• The visual editor should be powerful enough to do more or less the same thing as surface shaders, including simple vertex shaders. From what I've seen, that's already more or less so.
    • Good documentation for integrating custom shaders into their new pipeline. In my experience, documentation for shader code, especially working with Unity's systems, is basically nonexistent and it looks like it's become worse since then.
    If the new render pipeline has good low-level shader documentation (e.g. tessellation and geometry shaders, which would be hard with a visual editor) and has more consistent shader code that reliably compiles for other platforms, I'm 100% for the change. Even greater would be a way of including tessellation and geometry code into the visual editor.

    However, without proper documentation on how to include high-end shader effects into the new pipeline, I believe that a lot of potential shader developers will be stopped in their tracks.
     
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  41. liiir1985

    liiir1985

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    Then I think you should like the shader code of URP, it's much better structured and more clear than the good old UnityCG.cginc. The shader library provided by URP contains sufficient comments and has very consistent naming, which makes making custom shader very simple
     
  42. Nonakesh

    Nonakesh

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    I've looked into the code for the HDRP a few months ago and it looked like a very complex system, using code generators all over the place. Maybe I just wasn't looking in the right place, but from what I've seen it did look like a lot more thought and design went into the new system.

    I do hope that the whole thing will move from "Look into the code" to "There's actually documentation"!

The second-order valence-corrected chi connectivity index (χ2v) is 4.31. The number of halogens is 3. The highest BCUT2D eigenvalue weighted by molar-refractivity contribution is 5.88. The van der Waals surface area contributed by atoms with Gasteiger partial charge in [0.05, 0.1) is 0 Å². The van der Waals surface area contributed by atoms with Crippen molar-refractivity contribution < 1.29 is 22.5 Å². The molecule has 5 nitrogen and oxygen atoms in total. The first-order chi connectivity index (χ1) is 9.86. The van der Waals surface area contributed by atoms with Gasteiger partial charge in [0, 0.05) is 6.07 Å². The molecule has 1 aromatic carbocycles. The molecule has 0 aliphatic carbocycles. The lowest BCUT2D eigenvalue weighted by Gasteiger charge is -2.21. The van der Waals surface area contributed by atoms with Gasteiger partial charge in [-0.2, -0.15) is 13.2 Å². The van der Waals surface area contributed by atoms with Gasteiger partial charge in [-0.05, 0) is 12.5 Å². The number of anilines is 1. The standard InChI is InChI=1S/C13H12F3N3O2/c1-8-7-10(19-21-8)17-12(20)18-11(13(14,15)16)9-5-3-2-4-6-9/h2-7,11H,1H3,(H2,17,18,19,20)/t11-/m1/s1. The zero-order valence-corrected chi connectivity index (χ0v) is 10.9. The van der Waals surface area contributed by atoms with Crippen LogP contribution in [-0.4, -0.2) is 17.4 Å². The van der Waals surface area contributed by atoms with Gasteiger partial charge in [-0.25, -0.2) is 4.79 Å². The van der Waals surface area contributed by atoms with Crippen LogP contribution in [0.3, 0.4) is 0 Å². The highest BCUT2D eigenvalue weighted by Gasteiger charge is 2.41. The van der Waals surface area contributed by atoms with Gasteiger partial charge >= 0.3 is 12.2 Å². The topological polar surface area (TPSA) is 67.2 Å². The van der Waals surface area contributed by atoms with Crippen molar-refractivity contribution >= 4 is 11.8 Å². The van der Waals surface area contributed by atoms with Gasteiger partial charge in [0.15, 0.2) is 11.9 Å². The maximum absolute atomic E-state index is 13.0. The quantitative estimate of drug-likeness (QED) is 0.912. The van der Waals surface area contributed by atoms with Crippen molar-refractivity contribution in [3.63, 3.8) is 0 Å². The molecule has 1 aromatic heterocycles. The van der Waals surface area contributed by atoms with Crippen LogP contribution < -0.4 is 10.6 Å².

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  43. AlkisFortuneFish

    AlkisFortuneFish

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    Yeah, not really disagreeing there, it is definitely not as convenient, I'm just being a bit more open to solutions that can be developed now or in future. The beauty of SRP is that *we* can modify the system and implement this stuff, even if Unity does not.

    The documentation of the alternative is severely lacking indeed, i.e. it is just not there. The library is rather nicer than the legacy one but to find out how to do something you have to dig.

    If you do not want to do custom lighting models (which was the most powerful part of Surface Shaders for me but not viable for all renderers), it should be possible to have a macro system for overriding InitializeStandardLitSurfaceData, InitializeInputData and/or overriding LitPassVertex/Fragment. At the moment, I just write those bits myself based on the existing passes, its only real annoyance is code repetition between the different passes.

    You lose the niceties, like automatic mapping of the surface struct to the actual samplers, automatic enabling/disabling of features depending on what you are referencing, etc. but I am sure a reasonable compromise can be developed even without an actual shader compiler for now.

    Alternatively, if ShaderGraph becomes powerful enough to allow full specification of what goes into what stage and what the structures are, if would be quite possible to do everything surface shaders did that did not require allowing custom lighting models, even by writing actual code. You would just use ShaderGraph to wire up inputs and outputs and your shader itself would just be HLSL in a custom nodes. That would only be a step away from an actual fully textual representation of the entire shader, and a smaller jump than from what we have now in URP.
     
  44. atomicjoe

    atomicjoe

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    Or... you know... they could just support surface shaders.
    Of course the shader graph could be marvelous if and when they do all of this.
    But do you realize it will take so much YEARS at Unity's pace to implement this without bugs and with proper docs that by then they will have made a new shiny feature and the shader graph will be deprecated?
    I'm all about progress. But why deprecate something that is CURRENTLY working well to substitute it with something that doesn't?
    I only see a lack of interest to support old systems just because they are old and nobody wants to support something they didn't do in the first place.
     
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  45. JohnKP-Mindshow

    JohnKP-Mindshow

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    @Al